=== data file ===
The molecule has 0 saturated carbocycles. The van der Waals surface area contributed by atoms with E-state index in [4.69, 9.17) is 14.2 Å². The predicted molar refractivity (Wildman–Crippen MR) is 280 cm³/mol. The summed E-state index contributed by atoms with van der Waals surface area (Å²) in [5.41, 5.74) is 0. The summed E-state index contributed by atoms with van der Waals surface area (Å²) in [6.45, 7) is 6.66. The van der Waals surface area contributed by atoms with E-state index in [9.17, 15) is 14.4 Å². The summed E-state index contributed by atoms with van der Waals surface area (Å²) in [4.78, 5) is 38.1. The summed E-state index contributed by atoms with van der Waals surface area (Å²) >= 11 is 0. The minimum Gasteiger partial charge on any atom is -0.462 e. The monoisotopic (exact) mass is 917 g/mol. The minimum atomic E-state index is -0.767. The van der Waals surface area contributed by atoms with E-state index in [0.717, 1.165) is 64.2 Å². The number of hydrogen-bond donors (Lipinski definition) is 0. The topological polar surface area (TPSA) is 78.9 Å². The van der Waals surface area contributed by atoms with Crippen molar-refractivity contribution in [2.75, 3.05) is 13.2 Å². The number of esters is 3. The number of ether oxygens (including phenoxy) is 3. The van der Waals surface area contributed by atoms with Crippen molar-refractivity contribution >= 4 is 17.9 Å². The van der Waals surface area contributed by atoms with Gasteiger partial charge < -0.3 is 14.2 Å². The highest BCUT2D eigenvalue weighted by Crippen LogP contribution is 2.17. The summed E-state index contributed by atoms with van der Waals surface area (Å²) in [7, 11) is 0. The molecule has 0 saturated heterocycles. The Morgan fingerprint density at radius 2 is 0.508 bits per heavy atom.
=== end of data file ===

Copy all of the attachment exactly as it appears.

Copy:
The molecule has 0 saturated carbocycles. The van der Waals surface area contributed by atoms with E-state index in [4.69, 9.17) is 14.2 Å². The predicted molar refractivity (Wildman–Crippen MR) is 280 cm³/mol. The summed E-state index contributed by atoms with van der Waals surface area (Å²) in [5.41, 5.74) is 0. The summed E-state index contributed by atoms with van der Waals surface area (Å²) in [6.45, 7) is 6.66. The van der Waals surface area contributed by atoms with E-state index in [9.17, 15) is 14.4 Å². The summed E-state index contributed by atoms with van der Waals surface area (Å²) in [4.78, 5) is 38.1. The summed E-state index contributed by atoms with van der Waals surface area (Å²) >= 11 is 0. The minimum Gasteiger partial charge on any atom is -0.462 e. The monoisotopic (exact) mass is 917 g/mol. The minimum atomic E-state index is -0.767. The van der Waals surface area contributed by atoms with E-state index in [0.717, 1.165) is 64.2 Å². The number of hydrogen-bond donors (Lipinski definition) is 0. The topological polar surface area (TPSA) is 78.9 Å². The van der Waals surface area contributed by atoms with Crippen molar-refractivity contribution in [2.75, 3.05) is 13.2 Å². The number of esters is 3. The number of ether oxygens (including phenoxy) is 3. The van der Waals surface area contributed by atoms with Crippen molar-refractivity contribution >= 4 is 17.9 Å². The van der Waals surface area contributed by atoms with Gasteiger partial charge < -0.3 is 14.2 Å². The highest BCUT2D eigenvalue weighted by Crippen LogP contribution is 2.17. The summed E-state index contributed by atoms with van der Waals surface area (Å²) in [7, 11) is 0. The molecule has 0 saturated heterocycles. The Morgan fingerprint density at radius 2 is 0.508 bits per heavy atom.